Budget & Tax
Curtis Shelton | May 12, 2017
How to read a state budget bill
As the legislature nears the end of session and the passage of a new budget, it is a good time to think about what that bill will look like and how to understand it. The bill can appear overwhelming at first, with seemingly endless numbers, but there are a few key areas to focus in on. This post is a guide for those who want to keep themselves informed on how state government chooses to spend our money.
Each department is listed with detailed funding sources grouped into four categories, as you can see from the current budget bill that passed in the last legislative session. These categories are appropriated funds, dedicated funds, interagency funds, and other funds.
As Trent England has noted in his Bogus Budget blog series, focusing on just the appropriated funds can mislead the public about how much each agency actually has to spend and whether that amount is going up or down. A description of what these funds are and what is included in them is at the beginning of the budget bill.
Under every department name you will find each individual funding source listed line by line with the amount of funding placed into the column for one of the four categories. After all of these sources there is a total from each category for the department as well as the department’s total funding from all sources for that fiscal year.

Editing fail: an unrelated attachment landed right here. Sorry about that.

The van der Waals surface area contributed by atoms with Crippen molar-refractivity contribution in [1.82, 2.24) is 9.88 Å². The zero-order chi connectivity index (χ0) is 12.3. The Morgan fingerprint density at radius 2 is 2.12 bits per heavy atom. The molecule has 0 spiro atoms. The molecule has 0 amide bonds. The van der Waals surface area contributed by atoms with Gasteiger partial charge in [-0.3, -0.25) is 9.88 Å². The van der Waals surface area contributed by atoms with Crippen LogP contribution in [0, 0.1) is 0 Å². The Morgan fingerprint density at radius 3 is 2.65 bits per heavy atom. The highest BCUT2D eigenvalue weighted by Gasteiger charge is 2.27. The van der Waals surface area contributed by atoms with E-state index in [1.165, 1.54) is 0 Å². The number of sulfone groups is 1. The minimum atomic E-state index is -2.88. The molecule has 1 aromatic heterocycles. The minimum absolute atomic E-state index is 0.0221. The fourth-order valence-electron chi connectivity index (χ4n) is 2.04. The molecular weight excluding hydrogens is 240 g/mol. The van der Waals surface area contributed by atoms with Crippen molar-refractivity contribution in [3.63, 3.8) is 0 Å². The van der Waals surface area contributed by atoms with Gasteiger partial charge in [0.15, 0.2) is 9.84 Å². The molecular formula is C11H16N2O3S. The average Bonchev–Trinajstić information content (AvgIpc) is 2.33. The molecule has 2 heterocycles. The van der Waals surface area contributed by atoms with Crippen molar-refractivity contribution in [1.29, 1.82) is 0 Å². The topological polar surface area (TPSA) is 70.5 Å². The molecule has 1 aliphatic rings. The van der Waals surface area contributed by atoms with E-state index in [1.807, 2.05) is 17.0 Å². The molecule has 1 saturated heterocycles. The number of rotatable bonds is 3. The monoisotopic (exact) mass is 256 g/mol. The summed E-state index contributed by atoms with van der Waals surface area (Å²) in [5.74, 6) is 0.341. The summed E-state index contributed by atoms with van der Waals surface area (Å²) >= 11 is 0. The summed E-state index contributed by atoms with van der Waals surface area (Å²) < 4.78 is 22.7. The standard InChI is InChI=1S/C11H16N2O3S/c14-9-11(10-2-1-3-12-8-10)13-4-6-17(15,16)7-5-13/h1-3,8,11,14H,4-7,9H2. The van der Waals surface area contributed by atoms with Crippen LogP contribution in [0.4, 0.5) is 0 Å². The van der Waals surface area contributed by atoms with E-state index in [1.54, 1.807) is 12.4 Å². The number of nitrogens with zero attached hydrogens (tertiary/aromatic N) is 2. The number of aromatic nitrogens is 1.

When looking for a specific department it is important to know that they are not listed alphabetically but in broad government functions. The list starts with education and then goes to general government, transportation, public health, human services, natural resources and regulatory services, public safety, and judiciary.
This means, for example, if you want to see just how much the Regents for Higher Education have to spend-($2,730,235,280 for the current fiscal year), you find that department near the beginning.
At the end of all the department listings you can find the grand total of each funding category as well as the grand total for all government funding for the fiscal year.
Understanding how state government spends taxpayers’ money is the first step in holding state officials accountable and keeping them aligned with the principles that they ran on and were elected to carry into policy.
Policy Research Fellow
Curtis Shelton currently serves as a policy research fellow for OCPA with a focus on fiscal policy. Curtis graduated Oklahoma State University in 2016 with a Bachelors of Arts in Finance. Previously, he served as a summer intern at OCPA and spent time as a staff accountant for Sutherland Global Services.